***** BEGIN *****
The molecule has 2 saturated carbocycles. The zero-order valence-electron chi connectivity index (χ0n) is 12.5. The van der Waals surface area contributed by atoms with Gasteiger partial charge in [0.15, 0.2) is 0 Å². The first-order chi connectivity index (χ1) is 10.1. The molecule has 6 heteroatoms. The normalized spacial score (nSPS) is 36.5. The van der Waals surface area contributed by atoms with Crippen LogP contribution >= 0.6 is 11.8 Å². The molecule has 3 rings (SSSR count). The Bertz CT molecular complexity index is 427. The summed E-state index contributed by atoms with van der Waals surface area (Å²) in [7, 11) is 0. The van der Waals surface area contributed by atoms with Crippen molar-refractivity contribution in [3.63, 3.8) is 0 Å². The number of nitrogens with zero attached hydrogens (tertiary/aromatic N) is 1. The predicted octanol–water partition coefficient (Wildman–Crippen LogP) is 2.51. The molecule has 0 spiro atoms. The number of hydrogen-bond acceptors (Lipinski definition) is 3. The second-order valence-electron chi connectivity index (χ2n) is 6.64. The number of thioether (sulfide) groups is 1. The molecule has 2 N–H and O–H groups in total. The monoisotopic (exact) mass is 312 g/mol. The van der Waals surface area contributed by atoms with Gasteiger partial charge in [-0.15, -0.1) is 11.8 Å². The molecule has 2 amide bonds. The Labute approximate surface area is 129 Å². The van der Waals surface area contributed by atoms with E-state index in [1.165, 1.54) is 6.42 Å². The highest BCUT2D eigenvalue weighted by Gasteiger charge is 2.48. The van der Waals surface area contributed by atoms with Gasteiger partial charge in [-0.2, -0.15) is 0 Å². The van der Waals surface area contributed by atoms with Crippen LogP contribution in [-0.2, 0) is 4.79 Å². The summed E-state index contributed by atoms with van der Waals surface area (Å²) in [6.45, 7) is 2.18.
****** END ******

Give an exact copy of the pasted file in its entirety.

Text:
The molecule has 2 saturated carbocycles. The zero-order valence-electron chi connectivity index (χ0n) is 12.5. The van der Waals surface area contributed by atoms with Gasteiger partial charge in [0.15, 0.2) is 0 Å². The first-order chi connectivity index (χ1) is 10.1. The molecule has 6 heteroatoms. The normalized spacial score (nSPS) is 36.5. The van der Waals surface area contributed by atoms with Crippen LogP contribution >= 0.6 is 11.8 Å². The molecule has 3 rings (SSSR count). The Bertz CT molecular complexity index is 427. The summed E-state index contributed by atoms with van der Waals surface area (Å²) in [7, 11) is 0. The van der Waals surface area contributed by atoms with Crippen molar-refractivity contribution in [3.63, 3.8) is 0 Å². The number of nitrogens with zero attached hydrogens (tertiary/aromatic N) is 1. The predicted octanol–water partition coefficient (Wildman–Crippen LogP) is 2.51. The molecule has 0 spiro atoms. The number of hydrogen-bond acceptors (Lipinski definition) is 3. The second-order valence-electron chi connectivity index (χ2n) is 6.64. The number of thioether (sulfide) groups is 1. The molecule has 2 N–H and O–H groups in total. The monoisotopic (exact) mass is 312 g/mol. The van der Waals surface area contributed by atoms with Gasteiger partial charge in [-0.15, -0.1) is 11.8 Å². The molecule has 2 amide bonds. The Labute approximate surface area is 129 Å². The van der Waals surface area contributed by atoms with E-state index in [1.165, 1.54) is 6.42 Å². The highest BCUT2D eigenvalue weighted by Gasteiger charge is 2.48. The van der Waals surface area contributed by atoms with Gasteiger partial charge in [-0.2, -0.15) is 0 Å². The van der Waals surface area contributed by atoms with Crippen LogP contribution in [-0.2, 0) is 4.79 Å². The summed E-state index contributed by atoms with van der Waals surface area (Å²) in [6.45, 7) is 2.18.